In my last HL7standards blog post, I brought up the term disruptive innovation. One reader did not think I (nor the health care system) was being bold and disruptive enough by suggesting retail clinics, EHR, and telemedicine had the potential to disrupt health care. Though different than mine, I appreciated his thoughts. In fact, they got me thinking about innovations and how health care innovations are shared.
I know I’ve often had brilliant ideas for what I thought would be great innovations (like that fruit and veggie cleaner in the spray bottle you see sold in the produce section) only to discover that someone already thought of it. If you want to watch a 120-minute example of what happens when people come up with the same innovation, check-out the film The Social Network.
Those with great ideas can often be protective of their concepts. They hold on to them, perhaps from fear of having their ideas stolen or in hopes of boosting revenue, rather than putting their innovations out there for others to use, tweak, or build upon. This may hinder progress essential to producing better products and delivery systems.
Fortunately, the Agency for Healthcare Research and Quality has a place for those in the health care sector to get and share ideas. The AHRQ Innovations Exchange is an online clearinghouse where professionals can exchange evidence-based innovations and tools. The exchange’s website consists of searchable innovations and quality tools and learning and networking opportunities.
Here’s a sampling of five innovations from the AHRQ Innovations Exchange. There are thousands more available on the site.
1. The National Naval Medical Center, Bethesda, Md., wanted to provide patients with personalized, coordinated, and preventive care. Integrated medical home teams in the internal medicine department provided patient care, made appointments with specialists and followed up with patients as needed. An online medical patient portal and electronic personal health record let patients add information to their medical records and communicate via e-mail with team members. The team members used the systems to identify patients needing follow-up care and to conduct virtual office visits. Diabetes, asthma, colon, and breast and cervical cancer screening rates increased and provider continuity, access to care, and patient-provider communication improved.
2. In 2008, Sunnybrooke Health Sciences Centre, Toronto, developed a program to see if patient outcomes improved and adverse events decreased when physicians received alerts of clinical decision support regarding abnormal lab values. The program had no affect on patient management or on the frequency of adverse events. Researchers felt if the program components were better integrated into the workflow and the system was simpler to use, both patient care and adverse effects would improve.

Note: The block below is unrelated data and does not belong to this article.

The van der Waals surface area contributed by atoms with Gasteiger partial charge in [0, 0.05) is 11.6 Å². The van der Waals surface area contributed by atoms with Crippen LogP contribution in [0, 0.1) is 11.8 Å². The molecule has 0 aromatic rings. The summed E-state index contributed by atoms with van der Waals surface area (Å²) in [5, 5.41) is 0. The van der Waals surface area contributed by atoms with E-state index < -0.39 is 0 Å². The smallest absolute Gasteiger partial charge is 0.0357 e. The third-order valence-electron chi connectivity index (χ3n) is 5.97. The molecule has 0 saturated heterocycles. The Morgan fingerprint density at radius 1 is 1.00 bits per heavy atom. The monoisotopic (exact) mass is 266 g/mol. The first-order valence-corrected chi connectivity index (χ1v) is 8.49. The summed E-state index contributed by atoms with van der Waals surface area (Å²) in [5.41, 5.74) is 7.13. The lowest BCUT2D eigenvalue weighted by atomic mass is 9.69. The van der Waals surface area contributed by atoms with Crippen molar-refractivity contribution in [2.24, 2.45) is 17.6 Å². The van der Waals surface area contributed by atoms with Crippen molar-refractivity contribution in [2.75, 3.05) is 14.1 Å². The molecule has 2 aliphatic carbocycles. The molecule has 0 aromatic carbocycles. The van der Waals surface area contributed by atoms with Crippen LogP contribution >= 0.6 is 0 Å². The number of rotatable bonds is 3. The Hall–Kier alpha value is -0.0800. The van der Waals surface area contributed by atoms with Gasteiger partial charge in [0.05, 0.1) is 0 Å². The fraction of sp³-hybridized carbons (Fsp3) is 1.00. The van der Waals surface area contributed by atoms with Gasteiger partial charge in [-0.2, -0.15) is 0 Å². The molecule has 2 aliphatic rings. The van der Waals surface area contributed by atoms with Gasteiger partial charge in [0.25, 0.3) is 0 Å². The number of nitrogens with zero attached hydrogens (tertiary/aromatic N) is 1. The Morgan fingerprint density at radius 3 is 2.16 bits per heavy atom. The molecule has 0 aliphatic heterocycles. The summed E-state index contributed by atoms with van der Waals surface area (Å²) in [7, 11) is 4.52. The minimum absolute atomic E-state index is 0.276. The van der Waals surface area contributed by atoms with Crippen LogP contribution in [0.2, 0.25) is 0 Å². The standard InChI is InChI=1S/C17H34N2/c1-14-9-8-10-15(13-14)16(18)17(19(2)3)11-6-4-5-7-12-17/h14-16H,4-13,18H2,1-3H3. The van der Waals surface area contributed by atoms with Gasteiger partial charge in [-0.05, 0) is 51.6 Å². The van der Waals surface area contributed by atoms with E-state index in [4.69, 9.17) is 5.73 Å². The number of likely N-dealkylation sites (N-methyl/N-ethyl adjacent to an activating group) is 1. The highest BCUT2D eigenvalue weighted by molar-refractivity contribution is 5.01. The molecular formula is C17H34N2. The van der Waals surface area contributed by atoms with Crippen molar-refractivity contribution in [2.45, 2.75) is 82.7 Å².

3. A collaboration between the Partners in Care Foundation, Vanderbilt University and the Visiting Nurse Service of New York assessed how home health nurses and care managers could use software-based protocols to manage geriatric patients’ regimens, and collaborate with pharmacists and physicians to decrease the risk of medication errors and adverse effects. The program identified and addressed many medication problems, leading to fewer cases of therapeutic duplication and more appropriate medication use overall and for cardiovascular medications.
4. To enhance pediatric emergency and critical care for patients in rural and underserved parts of Northern California, pediatric emergency and critical care physicians at the University of California at Davis Children’s Hospital provided 24-hour evaluation and consultation services via interactive videoconferencing. Patients and physicians in 15 emergency departments could access the physicians at UC-Davis’ Children’s Hospital. The program provided the remote emergency departments with a standardized triage protocol and monthly pediatric critical care training. The program improved the diagnostic and treatment process, as well as parent satisfaction rates.
5. The U.S. Air Force launched an interactive, Internet-based weight loss program for military personnel. Overweight, active-duty Air Force personnel at three bases participated in an Internet-based behavioral therapy program. The program was designed to help them lose weight and prevent future weight gain. It included regular reporting on food intake, physical activity, and weight; personalized written feedback on this information from a counselor; 24 weekly interactive lessons related to behavior-related weight-control strategies; and two 15-minute telephone calls with the counselor. The program moderately reduced weight, waist circumference and body mass index; reduced the risk of weight gain and improved eating habits.
Jennifer Thew, RN, MSJ
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